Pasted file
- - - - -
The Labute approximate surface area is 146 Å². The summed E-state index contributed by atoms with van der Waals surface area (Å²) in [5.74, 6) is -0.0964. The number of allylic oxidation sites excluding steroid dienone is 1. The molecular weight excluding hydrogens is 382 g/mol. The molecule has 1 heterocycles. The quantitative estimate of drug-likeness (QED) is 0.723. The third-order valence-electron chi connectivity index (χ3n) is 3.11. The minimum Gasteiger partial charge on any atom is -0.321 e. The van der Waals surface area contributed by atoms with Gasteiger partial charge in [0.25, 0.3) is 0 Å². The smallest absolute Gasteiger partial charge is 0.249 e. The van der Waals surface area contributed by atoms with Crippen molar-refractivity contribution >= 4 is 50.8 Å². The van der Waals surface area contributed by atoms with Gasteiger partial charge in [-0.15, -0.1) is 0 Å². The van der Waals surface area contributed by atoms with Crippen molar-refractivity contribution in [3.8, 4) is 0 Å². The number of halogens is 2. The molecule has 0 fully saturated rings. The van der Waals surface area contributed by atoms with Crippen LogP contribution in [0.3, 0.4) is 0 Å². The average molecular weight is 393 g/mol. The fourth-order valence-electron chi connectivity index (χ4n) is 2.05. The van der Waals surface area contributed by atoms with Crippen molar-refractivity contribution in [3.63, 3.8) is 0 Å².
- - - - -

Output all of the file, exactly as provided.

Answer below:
The Labute approximate surface area is 146 Å². The summed E-state index contributed by atoms with van der Waals surface area (Å²) in [5.74, 6) is -0.0964. The number of allylic oxidation sites excluding steroid dienone is 1. The molecular weight excluding hydrogens is 382 g/mol. The molecule has 1 heterocycles. The quantitative estimate of drug-likeness (QED) is 0.723. The third-order valence-electron chi connectivity index (χ3n) is 3.11. The minimum Gasteiger partial charge on any atom is -0.321 e. The van der Waals surface area contributed by atoms with Gasteiger partial charge in [0.25, 0.3) is 0 Å². The smallest absolute Gasteiger partial charge is 0.249 e. The van der Waals surface area contributed by atoms with Crippen molar-refractivity contribution >= 4 is 50.8 Å². The van der Waals surface area contributed by atoms with Gasteiger partial charge in [-0.15, -0.1) is 0 Å². The van der Waals surface area contributed by atoms with Crippen molar-refractivity contribution in [3.8, 4) is 0 Å². The number of halogens is 2. The molecule has 0 fully saturated rings. The van der Waals surface area contributed by atoms with Crippen LogP contribution in [0.3, 0.4) is 0 Å². The average molecular weight is 393 g/mol. The fourth-order valence-electron chi connectivity index (χ4n) is 2.05. The van der Waals surface area contributed by atoms with Crippen molar-refractivity contribution in [3.63, 3.8) is 0 Å².